April 6, 2009


One Shot Fells a Thousand Tons; Or, The Iceman's Tale (Paul Reyes, Spring 2009, VQR)

An iceberg had drifted deep into White Bay, near the hamlet of Sop’s Arm, and was stuck there, depreciating quickly in the mild summer waters. Ed Kean and I were riding up to claim it, traveling by bus through a rolling landscape of stone and bright lichen, bald patches and spindly white stubble of third- and fourth-growth forest, through fog and sun and fog again.

This was Newfoundland in June, the middle of the working season, one of long daylight and heavy drinking and erratic weather. A season mild enough for trawlers to make three-day runs off the coast and for cruise ships to pause during North Atlantic jaunts to let tourists swarm the pubs of St. John’s harbor. A time when mainlanders come in droves to hike the cliffs and ogle icebergs drifting south.

Kean was seventy, but still tough, a longtime merchant seaman with some of the archetypal stuff in him: rude blue eyes, boyish and crowfooted; arms tanned and wrists striped from long days in the sun. He gestured with a kind of shyness, but he didn’t suffer contradiction, which was perfectly clear without him having to say so. It was clear in the list of provisions I had scribbled down just a couple of nights ago, as dictated by him: five days at sea; very little sleep, lots of work; earn your keep; oilskins & boots; sleeping bag; wear some wool, lots of wool; five boxes of 12-gauge slugs; 40 oz. of scotch.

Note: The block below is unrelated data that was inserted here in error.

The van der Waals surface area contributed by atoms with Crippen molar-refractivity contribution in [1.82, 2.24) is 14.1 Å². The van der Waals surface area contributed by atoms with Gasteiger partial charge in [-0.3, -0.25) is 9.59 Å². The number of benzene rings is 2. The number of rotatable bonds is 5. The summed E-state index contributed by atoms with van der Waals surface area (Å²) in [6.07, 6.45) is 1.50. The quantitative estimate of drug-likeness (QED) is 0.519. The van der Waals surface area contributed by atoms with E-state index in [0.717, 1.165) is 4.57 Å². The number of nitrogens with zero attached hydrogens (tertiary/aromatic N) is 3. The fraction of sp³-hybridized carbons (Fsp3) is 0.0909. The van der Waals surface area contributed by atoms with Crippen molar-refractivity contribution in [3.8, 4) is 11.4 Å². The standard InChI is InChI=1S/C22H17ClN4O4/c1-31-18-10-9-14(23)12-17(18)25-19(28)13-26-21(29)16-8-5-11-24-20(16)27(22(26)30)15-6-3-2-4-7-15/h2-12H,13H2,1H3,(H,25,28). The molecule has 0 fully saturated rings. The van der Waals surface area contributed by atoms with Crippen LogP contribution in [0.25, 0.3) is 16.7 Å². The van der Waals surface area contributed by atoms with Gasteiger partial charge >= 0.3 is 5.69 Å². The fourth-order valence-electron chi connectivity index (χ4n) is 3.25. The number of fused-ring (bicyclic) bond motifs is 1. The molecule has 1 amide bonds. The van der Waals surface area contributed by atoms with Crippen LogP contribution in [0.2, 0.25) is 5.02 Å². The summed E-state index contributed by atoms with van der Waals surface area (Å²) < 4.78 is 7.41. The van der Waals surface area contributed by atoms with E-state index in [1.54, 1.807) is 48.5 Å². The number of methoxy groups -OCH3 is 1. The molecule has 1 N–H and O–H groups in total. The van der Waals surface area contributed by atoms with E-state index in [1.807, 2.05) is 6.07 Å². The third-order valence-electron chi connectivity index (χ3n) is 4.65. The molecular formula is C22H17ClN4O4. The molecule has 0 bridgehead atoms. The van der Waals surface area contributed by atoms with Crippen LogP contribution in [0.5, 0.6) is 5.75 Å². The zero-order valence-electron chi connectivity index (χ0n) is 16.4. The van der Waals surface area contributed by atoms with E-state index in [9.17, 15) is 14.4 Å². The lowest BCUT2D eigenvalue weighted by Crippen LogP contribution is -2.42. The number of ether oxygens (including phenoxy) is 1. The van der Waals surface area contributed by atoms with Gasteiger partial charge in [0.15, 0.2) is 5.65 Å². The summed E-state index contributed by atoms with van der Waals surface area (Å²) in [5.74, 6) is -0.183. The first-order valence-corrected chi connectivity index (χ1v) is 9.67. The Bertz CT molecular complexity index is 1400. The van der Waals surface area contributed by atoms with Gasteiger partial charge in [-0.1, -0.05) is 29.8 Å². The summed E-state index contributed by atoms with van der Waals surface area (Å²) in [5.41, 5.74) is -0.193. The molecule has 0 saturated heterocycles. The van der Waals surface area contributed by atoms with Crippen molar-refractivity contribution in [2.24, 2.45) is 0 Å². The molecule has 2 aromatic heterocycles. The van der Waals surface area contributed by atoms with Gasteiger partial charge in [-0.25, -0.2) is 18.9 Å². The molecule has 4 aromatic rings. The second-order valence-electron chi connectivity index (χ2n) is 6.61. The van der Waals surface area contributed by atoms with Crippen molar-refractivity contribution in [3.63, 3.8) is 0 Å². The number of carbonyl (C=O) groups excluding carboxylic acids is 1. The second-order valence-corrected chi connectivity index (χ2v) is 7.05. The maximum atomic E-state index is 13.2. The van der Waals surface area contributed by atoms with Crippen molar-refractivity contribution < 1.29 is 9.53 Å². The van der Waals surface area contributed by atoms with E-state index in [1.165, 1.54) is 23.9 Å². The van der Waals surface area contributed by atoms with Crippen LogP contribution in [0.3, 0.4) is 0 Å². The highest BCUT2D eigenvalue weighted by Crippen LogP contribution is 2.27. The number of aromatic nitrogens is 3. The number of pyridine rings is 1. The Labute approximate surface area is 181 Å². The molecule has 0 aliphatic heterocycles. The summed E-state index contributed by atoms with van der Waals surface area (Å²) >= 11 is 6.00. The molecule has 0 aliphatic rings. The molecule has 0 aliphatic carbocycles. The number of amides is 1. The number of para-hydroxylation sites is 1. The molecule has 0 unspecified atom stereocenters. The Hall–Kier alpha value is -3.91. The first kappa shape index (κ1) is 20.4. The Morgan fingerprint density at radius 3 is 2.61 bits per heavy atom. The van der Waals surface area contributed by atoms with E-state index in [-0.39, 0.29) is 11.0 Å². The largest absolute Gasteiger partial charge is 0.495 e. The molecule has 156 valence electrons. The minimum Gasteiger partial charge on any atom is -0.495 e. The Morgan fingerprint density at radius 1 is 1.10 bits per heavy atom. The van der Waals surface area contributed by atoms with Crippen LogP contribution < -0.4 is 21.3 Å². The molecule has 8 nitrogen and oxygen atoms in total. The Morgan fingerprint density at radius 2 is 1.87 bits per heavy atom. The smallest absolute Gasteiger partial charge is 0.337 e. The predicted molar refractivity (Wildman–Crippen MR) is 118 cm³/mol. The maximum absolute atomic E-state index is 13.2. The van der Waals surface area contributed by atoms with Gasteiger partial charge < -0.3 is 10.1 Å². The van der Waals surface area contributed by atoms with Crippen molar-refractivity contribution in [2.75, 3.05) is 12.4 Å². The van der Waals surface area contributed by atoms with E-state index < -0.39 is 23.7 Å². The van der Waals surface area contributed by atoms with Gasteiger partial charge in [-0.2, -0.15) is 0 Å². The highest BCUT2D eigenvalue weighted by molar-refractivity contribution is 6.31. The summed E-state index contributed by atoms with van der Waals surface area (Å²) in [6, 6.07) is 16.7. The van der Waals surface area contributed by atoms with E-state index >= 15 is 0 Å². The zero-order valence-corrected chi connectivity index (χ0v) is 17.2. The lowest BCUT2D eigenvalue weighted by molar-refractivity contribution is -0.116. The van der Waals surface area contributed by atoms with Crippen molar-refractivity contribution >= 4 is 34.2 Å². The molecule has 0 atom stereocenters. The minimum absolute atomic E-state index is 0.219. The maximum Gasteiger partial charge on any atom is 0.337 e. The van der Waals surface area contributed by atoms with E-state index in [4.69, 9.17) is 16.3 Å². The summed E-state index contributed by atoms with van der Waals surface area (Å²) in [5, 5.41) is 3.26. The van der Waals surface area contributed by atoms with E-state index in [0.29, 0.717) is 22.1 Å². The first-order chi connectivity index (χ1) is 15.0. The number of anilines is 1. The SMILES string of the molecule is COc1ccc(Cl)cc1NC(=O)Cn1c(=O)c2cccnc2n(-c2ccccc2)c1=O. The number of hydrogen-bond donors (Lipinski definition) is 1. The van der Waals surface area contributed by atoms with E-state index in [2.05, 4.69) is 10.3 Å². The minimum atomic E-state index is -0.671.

The scotch was my idea, because it would be impossible to go five days at sea among strangers without it. Scotch soothes the nerves. You can barter with it. It is an immediately practical item. Kean suggested the slugs, a remarkable improvement over bullets. “Put a slug in one last week,” he said, gazing at the landscape scrolling past us. “Two thousand tons with one shot, boy . . . shattered like a window.” He was talking about shooting an iceberg, which was part of how the Keans, both father and son, harvested its water. And it was my reason for joining them—to take part in the hunt.

It began with the idea of bringing fresh water to US troops in Kuwait but evolved from that failure into Canadian Iceberg Vodka, a Toronto company that mixed Ontario-grown sweet corn with water that the Keans extracted from icebergs lumbering past Newfoundland’s coast, to distill what was marketed as “the purest vodka on the planet.”

Posted by Orrin Judd at April 6, 2009 10:43 AM
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